In other words, we regard the consensus agreement as a document that got the parties off center as far as getting some new rules in place. Already the new rules have been changed in some respects. There have been complications in the rules—and the FCC has indicated that they are going to have to correct them--and we have moved on from the consensus agreement.
But on the issue of copyright, we have always felt that the undergirding intent of the agreement was to get early passage of copyright legislation, and that is what we have been about. We have been working pretty hard to get S. 1361 going, because we feel that is our responsibility
Senator BURDICK. You were in agreement with the consensus agreement at that time?
Mr. FOSTER. Yes, indeed. We were a signatory to the agreement.
Senator BURDICK. Suppose this committee also decided that since the parties have not reached an agreement on the amount of fees, the matter should be resolved by the arbitration tribunal, as contemplated by the consensus, and use the fees of the consensus in the meantime.
Mr. FOSTER. There are no fees provided in the consensus agreement. The only fee schedule that I know of is provided in S. 1361.
Senator BURDICK. The consensus provides arbitration ?
Mr. FOSTER. Yes; the consensus agreement mentions compulsory arbitration.
Senator BURDICK. Suppose we decide the question along those lines, what would be your view?
Mr. FOSTER. I believe that S. 1361 involves the concept of arbitration, except that it puts it at the time when I believe we'll have more meaningful evidence, after the passage of the bill. At that point in time, we will have arbitration.
Senator BURDICK. But you want us to decide right now, to deceide in the meantime what those fees should be.
Mr. FOSTER. We would like you to do that, yes, sir, because I feel that the parties have negotiated with very good intent and all sorts of expertise and they haven't come up with an agreeable fee schedule.
Senator BURDICK. Well, I am looking for wisdom that you asked us to use, to do our best.
Mr. FOSTER. Thank you, Senator. I'm sure you will.
Senator BURDICK. I've got two other questions. Would you describe the need for an exemption from copyright liability of CATV systems with 3,500 or less subscribers ?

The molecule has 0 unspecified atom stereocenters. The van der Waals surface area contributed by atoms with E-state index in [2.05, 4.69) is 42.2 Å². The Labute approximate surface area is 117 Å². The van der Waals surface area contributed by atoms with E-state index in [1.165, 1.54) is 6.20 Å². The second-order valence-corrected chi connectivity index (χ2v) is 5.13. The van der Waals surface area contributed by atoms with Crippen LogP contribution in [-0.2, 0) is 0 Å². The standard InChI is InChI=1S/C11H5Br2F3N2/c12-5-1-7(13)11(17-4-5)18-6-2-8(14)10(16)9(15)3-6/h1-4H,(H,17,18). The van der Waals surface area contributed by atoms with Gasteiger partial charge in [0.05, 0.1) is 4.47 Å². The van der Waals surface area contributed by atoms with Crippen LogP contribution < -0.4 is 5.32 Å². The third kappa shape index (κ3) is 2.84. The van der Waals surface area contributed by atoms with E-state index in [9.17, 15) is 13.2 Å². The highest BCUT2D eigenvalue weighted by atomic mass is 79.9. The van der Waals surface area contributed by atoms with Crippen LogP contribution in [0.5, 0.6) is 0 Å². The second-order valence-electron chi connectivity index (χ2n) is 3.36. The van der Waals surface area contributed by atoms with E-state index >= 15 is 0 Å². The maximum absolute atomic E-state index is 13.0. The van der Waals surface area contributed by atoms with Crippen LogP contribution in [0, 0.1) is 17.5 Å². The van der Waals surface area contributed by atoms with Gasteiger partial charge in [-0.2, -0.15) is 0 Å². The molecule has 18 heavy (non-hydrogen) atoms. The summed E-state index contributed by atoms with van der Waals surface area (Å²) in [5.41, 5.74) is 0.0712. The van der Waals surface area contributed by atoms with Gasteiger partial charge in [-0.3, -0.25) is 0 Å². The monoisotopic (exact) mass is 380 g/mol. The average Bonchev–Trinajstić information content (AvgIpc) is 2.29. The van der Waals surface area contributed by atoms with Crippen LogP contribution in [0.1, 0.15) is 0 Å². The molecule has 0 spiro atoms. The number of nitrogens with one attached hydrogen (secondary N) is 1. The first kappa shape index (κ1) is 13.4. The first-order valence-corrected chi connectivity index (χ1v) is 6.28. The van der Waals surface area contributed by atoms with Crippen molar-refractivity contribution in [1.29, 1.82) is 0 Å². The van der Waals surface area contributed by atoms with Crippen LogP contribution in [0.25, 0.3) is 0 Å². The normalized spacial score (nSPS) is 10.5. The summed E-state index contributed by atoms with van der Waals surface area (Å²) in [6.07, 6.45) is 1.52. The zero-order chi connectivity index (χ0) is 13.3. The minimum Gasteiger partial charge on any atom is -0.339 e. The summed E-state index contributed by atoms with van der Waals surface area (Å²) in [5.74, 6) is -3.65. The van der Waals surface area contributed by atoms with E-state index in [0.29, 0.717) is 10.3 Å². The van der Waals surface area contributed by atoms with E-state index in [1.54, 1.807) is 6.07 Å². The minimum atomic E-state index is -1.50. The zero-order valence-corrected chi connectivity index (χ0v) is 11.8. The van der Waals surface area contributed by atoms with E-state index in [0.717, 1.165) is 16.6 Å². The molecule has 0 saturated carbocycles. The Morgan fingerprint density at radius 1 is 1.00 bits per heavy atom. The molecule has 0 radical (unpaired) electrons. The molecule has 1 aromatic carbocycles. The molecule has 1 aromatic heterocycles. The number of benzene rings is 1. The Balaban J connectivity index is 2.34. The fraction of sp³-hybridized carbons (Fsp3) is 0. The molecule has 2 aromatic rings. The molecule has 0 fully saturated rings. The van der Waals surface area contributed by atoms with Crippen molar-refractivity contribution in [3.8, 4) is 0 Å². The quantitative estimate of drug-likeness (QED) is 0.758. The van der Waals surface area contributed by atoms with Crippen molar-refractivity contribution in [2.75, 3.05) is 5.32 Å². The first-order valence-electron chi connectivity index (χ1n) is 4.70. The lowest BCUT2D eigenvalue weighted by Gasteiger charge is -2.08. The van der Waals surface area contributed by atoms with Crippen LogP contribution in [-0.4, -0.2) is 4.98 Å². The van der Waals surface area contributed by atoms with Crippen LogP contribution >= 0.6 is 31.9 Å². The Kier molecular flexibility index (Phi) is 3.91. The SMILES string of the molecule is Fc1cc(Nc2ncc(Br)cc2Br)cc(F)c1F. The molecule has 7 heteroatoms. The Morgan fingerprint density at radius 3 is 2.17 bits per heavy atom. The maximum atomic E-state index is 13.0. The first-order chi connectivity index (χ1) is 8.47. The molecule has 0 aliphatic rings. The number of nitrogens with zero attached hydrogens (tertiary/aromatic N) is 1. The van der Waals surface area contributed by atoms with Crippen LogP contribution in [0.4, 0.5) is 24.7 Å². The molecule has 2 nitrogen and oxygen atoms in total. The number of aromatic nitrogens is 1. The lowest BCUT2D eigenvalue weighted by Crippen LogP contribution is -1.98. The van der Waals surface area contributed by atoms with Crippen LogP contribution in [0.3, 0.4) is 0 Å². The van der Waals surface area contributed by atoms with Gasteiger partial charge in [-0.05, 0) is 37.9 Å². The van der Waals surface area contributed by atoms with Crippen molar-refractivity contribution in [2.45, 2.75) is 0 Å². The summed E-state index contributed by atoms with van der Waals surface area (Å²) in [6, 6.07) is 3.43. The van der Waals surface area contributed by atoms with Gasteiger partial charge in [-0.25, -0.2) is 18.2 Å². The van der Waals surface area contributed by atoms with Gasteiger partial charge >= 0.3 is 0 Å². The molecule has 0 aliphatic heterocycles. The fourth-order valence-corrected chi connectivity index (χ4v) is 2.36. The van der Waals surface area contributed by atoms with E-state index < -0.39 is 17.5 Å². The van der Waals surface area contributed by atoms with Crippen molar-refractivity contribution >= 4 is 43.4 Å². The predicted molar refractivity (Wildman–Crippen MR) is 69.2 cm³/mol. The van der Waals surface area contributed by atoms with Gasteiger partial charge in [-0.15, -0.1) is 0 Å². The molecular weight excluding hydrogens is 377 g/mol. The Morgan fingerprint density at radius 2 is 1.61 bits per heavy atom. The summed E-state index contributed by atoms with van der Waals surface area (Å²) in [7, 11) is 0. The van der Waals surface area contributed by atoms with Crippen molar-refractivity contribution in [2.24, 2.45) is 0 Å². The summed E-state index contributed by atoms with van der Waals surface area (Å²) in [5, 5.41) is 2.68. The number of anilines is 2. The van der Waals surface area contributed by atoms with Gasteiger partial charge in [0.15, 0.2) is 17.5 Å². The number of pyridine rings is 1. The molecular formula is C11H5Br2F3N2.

Mr. FOSTER. Yes, sir. We feel that these small systems outside the major markets should be given an across-the-board exemption. They have many administrative problems. In those systems already they have endless forms to fill out and file with the FCC. Now, we're just going to put one more burden on them, not only an economic burden, but an administrative burden.
The small systems just do not have the economies of scale built into them that the large systems do. They still have to maintain an office and all of those kinds of things. We just feel that this is an unnecessary burden for a very, very small rate of return to the copyright owner.
And I should mention that not all of our member systems support that move for exemption. Mr. Barco among others does not believe that exemption appropriate.
Senator BURDICK. We have a vote, but I would like to ask this question. If we haven't time to answer it, would you supply the answer for me?
Mr. FOSTER. Yes, sir,
Senator BURDICK. We continue to speak in terms of percentage of gross revenue. Can you estimate under the section 111 fee schedule how much the San Diego, Calif., and the New York City CATV systems would presently pay; and when the systems mature, what would they expect to pay?
Ånd second, what is the gross revenues of these systems; would you supply that to the committee?
Mr. FOSTER. Yes, sir. I will supply that, and I would so supply that not only on the basis of the fee schedule that is in S. 1361 but also on some alternate fee schedules, so that we can see the relative impact on those large city systems.
Senator BURDICK. Sorry we have to vote.
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We will recess until 2 o'clock.
[Whereupon, at 12:08 p.m., the subcommittee recessed, to reconvene at 2 o'clock later the same day.]
[The prepared statements of Mr. Foster, Dr. Mitchell, and Mr. Barco follow:]